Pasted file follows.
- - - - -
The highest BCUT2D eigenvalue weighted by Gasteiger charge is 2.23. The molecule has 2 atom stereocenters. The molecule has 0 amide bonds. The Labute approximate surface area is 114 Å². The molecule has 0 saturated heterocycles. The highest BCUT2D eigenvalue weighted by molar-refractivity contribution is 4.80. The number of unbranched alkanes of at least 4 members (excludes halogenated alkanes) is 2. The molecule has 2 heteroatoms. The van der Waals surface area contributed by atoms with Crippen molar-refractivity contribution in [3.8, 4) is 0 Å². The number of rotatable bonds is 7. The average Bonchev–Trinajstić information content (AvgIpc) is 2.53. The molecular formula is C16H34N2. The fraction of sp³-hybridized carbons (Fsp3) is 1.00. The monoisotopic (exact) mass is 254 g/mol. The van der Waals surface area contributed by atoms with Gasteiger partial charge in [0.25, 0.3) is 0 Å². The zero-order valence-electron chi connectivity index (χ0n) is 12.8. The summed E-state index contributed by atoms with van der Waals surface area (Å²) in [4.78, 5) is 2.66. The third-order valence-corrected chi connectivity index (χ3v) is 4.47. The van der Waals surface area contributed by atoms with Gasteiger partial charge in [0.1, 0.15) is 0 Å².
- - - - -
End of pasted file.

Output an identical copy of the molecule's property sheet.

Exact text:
The highest BCUT2D eigenvalue weighted by Gasteiger charge is 2.23. The molecule has 2 atom stereocenters. The molecule has 0 amide bonds. The Labute approximate surface area is 114 Å². The molecule has 0 saturated heterocycles. The highest BCUT2D eigenvalue weighted by molar-refractivity contribution is 4.80. The number of unbranched alkanes of at least 4 members (excludes halogenated alkanes) is 2. The molecule has 2 heteroatoms. The van der Waals surface area contributed by atoms with Crippen molar-refractivity contribution in [3.8, 4) is 0 Å². The number of rotatable bonds is 7. The average Bonchev–Trinajstić information content (AvgIpc) is 2.53. The molecular formula is C16H34N2. The fraction of sp³-hybridized carbons (Fsp3) is 1.00. The monoisotopic (exact) mass is 254 g/mol. The van der Waals surface area contributed by atoms with Gasteiger partial charge in [0.25, 0.3) is 0 Å². The zero-order valence-electron chi connectivity index (χ0n) is 12.8. The summed E-state index contributed by atoms with van der Waals surface area (Å²) in [4.78, 5) is 2.66. The third-order valence-corrected chi connectivity index (χ3v) is 4.47. The van der Waals surface area contributed by atoms with Gasteiger partial charge in [0.1, 0.15) is 0 Å².